Monday, June 27, 2016

Author Glen Craney Stops By: Some Q and A about Virgin of Wind Rose

Q: Just read your book and loved it.  How on earth did you put this whole thing together?  What piece of the mystery inspired you?
A: Thanks for inviting me to your blog, Dina. I get inspiration for many of my books in dreams. These dreams are vivid and contain symbols and images that initially baffle me. One night, I kept hearing the word "SATOR." I awoke and wrote the word down, not knowing what it meant. I thought it might be an abbreviation of "Satori," the Japanese Buddhist term for "awakening" or "enlightenment." I set upon a detective quest, but the "satori" path was a blind alley. Then, a few days later, I stumbled on a reference to an ancient Latin palindrome called the SATOR Square. That clue led to others, and soon I had my plot for the thriller.
Wow!  Like the Akhashic Record!

Q: Have you been to Lalibela?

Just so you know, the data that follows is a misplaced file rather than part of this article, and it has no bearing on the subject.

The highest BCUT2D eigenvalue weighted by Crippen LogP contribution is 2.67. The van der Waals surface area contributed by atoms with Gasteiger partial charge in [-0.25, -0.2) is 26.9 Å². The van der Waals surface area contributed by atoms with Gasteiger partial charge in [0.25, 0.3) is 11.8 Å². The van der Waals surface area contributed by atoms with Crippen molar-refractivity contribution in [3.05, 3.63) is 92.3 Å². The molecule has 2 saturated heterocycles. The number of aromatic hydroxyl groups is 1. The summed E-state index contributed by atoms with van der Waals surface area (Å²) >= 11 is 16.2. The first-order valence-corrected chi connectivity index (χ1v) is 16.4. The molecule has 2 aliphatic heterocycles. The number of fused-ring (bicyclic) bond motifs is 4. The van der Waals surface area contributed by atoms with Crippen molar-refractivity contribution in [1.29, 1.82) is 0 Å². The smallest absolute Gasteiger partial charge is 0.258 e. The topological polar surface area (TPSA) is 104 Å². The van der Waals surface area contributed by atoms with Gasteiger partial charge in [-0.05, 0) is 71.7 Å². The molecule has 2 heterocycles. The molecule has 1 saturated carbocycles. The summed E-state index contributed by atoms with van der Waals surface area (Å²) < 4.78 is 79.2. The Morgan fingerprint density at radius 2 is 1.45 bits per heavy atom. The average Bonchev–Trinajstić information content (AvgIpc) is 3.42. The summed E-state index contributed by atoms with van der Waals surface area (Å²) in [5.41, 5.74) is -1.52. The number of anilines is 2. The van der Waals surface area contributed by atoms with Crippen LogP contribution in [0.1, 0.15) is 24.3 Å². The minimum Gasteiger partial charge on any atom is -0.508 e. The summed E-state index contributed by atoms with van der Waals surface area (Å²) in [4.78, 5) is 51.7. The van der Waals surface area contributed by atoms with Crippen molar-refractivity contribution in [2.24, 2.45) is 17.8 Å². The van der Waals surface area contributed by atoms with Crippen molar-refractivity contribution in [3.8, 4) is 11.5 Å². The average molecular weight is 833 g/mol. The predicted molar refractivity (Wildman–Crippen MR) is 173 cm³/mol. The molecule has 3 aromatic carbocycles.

A: Unfortunately, no. I've visited many of the places in the novel--Jerusalem, Chartres, Tomar--but my plans for Ethiopia were cancelled because of unrest on the border. I still hope to see the underground churches there.

Q: Who has the Ark and where is it?
A: If I told you, I'd have to induct you into the Knights Templar and swear you to silence. Seriously, I have no clue. If I were given only one place to search, I'd start digging under the Temple Mount. 
Q: How long did it take you to write this novel?
A: About two years of research, and another year to write it. 

Q: Are you a Virgo?  Do you know a lot about astronomy?
A: I'm a Scorpio. Scorpios are said to be drawn to mysteries, so I suppose that I fit the profile. I worked as a lawyer and a journalist before turning to historical fiction, but the skills I learned in both professions have helped me, particularly in the research. Before writing Virgin, I knew very little about astronomy. I had to learn about Age of Discovery theories of astrology and astronomy, and about how the stars were used for the sailing method known as dead reckoning. I also took celestial navigation and sailing classes to better understand my 15th-century characters.

Q: Do you believe in your Christopher Columbus theory?